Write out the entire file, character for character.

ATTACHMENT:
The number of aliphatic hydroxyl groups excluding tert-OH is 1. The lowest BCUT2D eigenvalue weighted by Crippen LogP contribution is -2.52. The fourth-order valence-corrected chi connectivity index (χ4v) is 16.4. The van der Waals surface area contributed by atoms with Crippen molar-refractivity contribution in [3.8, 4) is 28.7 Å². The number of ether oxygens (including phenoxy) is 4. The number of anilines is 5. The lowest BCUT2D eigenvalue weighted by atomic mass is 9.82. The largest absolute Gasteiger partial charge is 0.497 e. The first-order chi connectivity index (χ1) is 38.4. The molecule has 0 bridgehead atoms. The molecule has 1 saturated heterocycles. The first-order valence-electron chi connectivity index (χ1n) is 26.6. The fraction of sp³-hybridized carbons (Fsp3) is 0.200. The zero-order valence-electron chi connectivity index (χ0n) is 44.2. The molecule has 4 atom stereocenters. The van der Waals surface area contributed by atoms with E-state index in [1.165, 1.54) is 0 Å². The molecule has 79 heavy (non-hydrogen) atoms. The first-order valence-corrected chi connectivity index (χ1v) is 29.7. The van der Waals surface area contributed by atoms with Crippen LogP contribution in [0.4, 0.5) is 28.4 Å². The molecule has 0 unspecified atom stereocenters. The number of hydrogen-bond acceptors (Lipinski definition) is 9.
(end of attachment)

The number of aliphatic hydroxyl groups excluding tert-OH is 1. The lowest BCUT2D eigenvalue weighted by Crippen LogP contribution is -2.52. The fourth-order valence-corrected chi connectivity index (χ4v) is 16.4. The van der Waals surface area contributed by atoms with Crippen molar-refractivity contribution in [3.8, 4) is 28.7 Å². The number of ether oxygens (including phenoxy) is 4. The number of anilines is 5. The lowest BCUT2D eigenvalue weighted by atomic mass is 9.82. The largest absolute Gasteiger partial charge is 0.497 e. The first-order chi connectivity index (χ1) is 38.4. The molecule has 0 bridgehead atoms. The molecule has 1 saturated heterocycles. The first-order valence-electron chi connectivity index (χ1n) is 26.6. The fraction of sp³-hybridized carbons (Fsp3) is 0.200. The zero-order valence-electron chi connectivity index (χ0n) is 44.2. The molecule has 4 atom stereocenters. The van der Waals surface area contributed by atoms with E-state index in [1.165, 1.54) is 0 Å². The molecule has 79 heavy (non-hydrogen) atoms. The first-order valence-corrected chi connectivity index (χ1v) is 29.7. The van der Waals surface area contributed by atoms with Crippen LogP contribution in [0.4, 0.5) is 28.4 Å². The molecule has 0 unspecified atom stereocenters. The number of hydrogen-bond acceptors (Lipinski definition) is 9.